New powers allowing the police watchdog to compel officers to attend interviews have come into force.
The measure was introduced as part of moves to beef up the Independent Police Complaints Commission (IPCC) as it took on an investigation into the Hillsborough disaster, the biggest ever inquiry into the actions of police in the UK.
The IPCC has faced difficulties in the past with cases such as the shooting of Mark Duggan, where officers refused to attend face-to-face interviews. Mr Duggan was killed in Tottenham, north London, in August 2011 and his death was the trigger for a wave of riots and looting that spread across the country.
Last summer Metropolitan Police Commissioner Sir Bernard Hogan-Howe said that there had been "trust issues" between officers and the watchdog, which prevented questioning.
One officer finally agreed to be interviewed by the IPCC in December, but it is understood that he refused to answer any questions. All the officers involved had already submitted statements to the IPCC.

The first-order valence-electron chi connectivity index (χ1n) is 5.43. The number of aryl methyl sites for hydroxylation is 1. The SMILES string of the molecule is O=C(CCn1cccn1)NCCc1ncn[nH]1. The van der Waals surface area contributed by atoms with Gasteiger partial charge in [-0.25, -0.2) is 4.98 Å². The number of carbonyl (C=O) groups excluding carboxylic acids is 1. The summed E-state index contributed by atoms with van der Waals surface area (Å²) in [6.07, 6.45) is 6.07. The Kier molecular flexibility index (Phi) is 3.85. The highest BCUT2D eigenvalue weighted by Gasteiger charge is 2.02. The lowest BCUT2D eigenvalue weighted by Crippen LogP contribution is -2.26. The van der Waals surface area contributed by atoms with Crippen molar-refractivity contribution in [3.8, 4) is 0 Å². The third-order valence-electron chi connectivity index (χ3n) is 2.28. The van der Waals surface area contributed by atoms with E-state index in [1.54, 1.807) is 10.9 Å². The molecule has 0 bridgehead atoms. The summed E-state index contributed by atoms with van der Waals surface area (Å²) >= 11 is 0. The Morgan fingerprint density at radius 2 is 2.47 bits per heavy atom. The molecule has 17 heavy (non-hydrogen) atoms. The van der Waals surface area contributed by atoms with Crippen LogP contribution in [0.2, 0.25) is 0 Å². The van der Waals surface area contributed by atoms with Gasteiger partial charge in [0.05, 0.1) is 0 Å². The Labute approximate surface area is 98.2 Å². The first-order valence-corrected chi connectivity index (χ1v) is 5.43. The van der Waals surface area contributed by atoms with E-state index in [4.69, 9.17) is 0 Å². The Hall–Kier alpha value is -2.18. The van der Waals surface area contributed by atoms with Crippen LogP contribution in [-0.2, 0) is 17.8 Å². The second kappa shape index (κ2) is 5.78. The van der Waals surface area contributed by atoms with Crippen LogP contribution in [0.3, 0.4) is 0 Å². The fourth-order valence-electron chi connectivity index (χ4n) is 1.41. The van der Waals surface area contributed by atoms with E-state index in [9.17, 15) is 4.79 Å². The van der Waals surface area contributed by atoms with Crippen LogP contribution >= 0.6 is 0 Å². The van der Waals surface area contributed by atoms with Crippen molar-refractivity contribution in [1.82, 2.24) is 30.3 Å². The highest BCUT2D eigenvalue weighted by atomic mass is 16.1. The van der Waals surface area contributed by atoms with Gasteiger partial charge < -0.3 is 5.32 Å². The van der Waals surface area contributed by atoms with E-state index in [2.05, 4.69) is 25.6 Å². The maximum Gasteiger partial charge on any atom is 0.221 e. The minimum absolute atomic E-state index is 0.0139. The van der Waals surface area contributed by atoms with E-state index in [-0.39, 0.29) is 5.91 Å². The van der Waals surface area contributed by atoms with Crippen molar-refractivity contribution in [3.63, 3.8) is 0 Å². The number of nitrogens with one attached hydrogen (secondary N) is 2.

Under the new powers, the watchdog will be able to require serving officers to attend witness interviews and to bring misconduct proceedings if they fail to attend.
This authority includes police officers, staff and special constables, as well as officers from the Serious Organised Crime Agency, National Policing Improvement Agency, British Transport Police, Ministry of Defence, Civil Nuclear Constabulary, some ports police and those serving in Scottish forces.
The IPCC already had the power to make officers come to interviews where there were criminal or misconduct allegations, and this has been extended to situations without those claims.
Thousands of names have been passed to the watchdog as part of its investigation into the aftermath of the Hillsborough disaster.
These include officers from South Yorkshire Police and around 20 other forces who were present when 96 Liverpool fans died during an FA Cup semi-final in 1989.